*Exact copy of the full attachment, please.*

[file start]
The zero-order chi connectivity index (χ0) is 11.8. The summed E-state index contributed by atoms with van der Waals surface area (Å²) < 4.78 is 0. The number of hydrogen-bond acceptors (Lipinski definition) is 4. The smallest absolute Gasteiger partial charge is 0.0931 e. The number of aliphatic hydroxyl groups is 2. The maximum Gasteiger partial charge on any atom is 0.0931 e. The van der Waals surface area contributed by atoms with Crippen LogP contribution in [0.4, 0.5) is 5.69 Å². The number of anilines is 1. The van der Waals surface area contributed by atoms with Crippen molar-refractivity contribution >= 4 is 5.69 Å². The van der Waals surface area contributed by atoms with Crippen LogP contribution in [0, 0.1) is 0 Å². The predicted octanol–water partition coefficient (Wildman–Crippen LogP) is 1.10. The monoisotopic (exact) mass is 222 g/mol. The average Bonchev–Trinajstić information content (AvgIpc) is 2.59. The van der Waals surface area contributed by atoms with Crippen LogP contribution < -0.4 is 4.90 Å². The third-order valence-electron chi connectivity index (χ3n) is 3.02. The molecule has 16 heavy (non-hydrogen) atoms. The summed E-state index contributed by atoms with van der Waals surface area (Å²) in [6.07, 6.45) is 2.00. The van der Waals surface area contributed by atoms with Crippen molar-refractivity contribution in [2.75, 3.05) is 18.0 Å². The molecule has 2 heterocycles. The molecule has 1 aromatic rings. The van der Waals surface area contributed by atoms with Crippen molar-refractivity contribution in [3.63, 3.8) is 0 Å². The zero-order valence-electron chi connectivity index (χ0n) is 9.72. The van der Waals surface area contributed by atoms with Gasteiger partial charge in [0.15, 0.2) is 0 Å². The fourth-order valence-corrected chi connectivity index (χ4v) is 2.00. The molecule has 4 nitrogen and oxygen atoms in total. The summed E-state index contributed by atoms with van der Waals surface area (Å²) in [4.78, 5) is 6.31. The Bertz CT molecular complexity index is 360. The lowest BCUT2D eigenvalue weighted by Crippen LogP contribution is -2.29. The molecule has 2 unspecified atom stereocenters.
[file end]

The zero-order chi connectivity index (χ0) is 11.8. The summed E-state index contributed by atoms with van der Waals surface area (Å²) < 4.78 is 0. The number of hydrogen-bond acceptors (Lipinski definition) is 4. The smallest absolute Gasteiger partial charge is 0.0931 e. The number of aliphatic hydroxyl groups is 2. The maximum Gasteiger partial charge on any atom is 0.0931 e. The van der Waals surface area contributed by atoms with Crippen LogP contribution in [0.4, 0.5) is 5.69 Å². The number of anilines is 1. The van der Waals surface area contributed by atoms with Crippen molar-refractivity contribution >= 4 is 5.69 Å². The van der Waals surface area contributed by atoms with Crippen LogP contribution in [0, 0.1) is 0 Å². The predicted octanol–water partition coefficient (Wildman–Crippen LogP) is 1.10. The monoisotopic (exact) mass is 222 g/mol. The average Bonchev–Trinajstić information content (AvgIpc) is 2.59. The van der Waals surface area contributed by atoms with Crippen LogP contribution < -0.4 is 4.90 Å². The third-order valence-electron chi connectivity index (χ3n) is 3.02. The molecule has 16 heavy (non-hydrogen) atoms. The summed E-state index contributed by atoms with van der Waals surface area (Å²) in [6.07, 6.45) is 2.00. The van der Waals surface area contributed by atoms with Crippen molar-refractivity contribution in [2.75, 3.05) is 18.0 Å². The molecule has 2 heterocycles. The molecule has 1 aromatic rings. The van der Waals surface area contributed by atoms with Crippen molar-refractivity contribution in [3.63, 3.8) is 0 Å². The zero-order valence-electron chi connectivity index (χ0n) is 9.72. The van der Waals surface area contributed by atoms with Gasteiger partial charge in [0.15, 0.2) is 0 Å². The fourth-order valence-corrected chi connectivity index (χ4v) is 2.00. The molecule has 4 nitrogen and oxygen atoms in total. The summed E-state index contributed by atoms with van der Waals surface area (Å²) in [4.78, 5) is 6.31. The Bertz CT molecular complexity index is 360. The lowest BCUT2D eigenvalue weighted by Crippen LogP contribution is -2.29. The molecule has 2 unspecified atom stereocenters.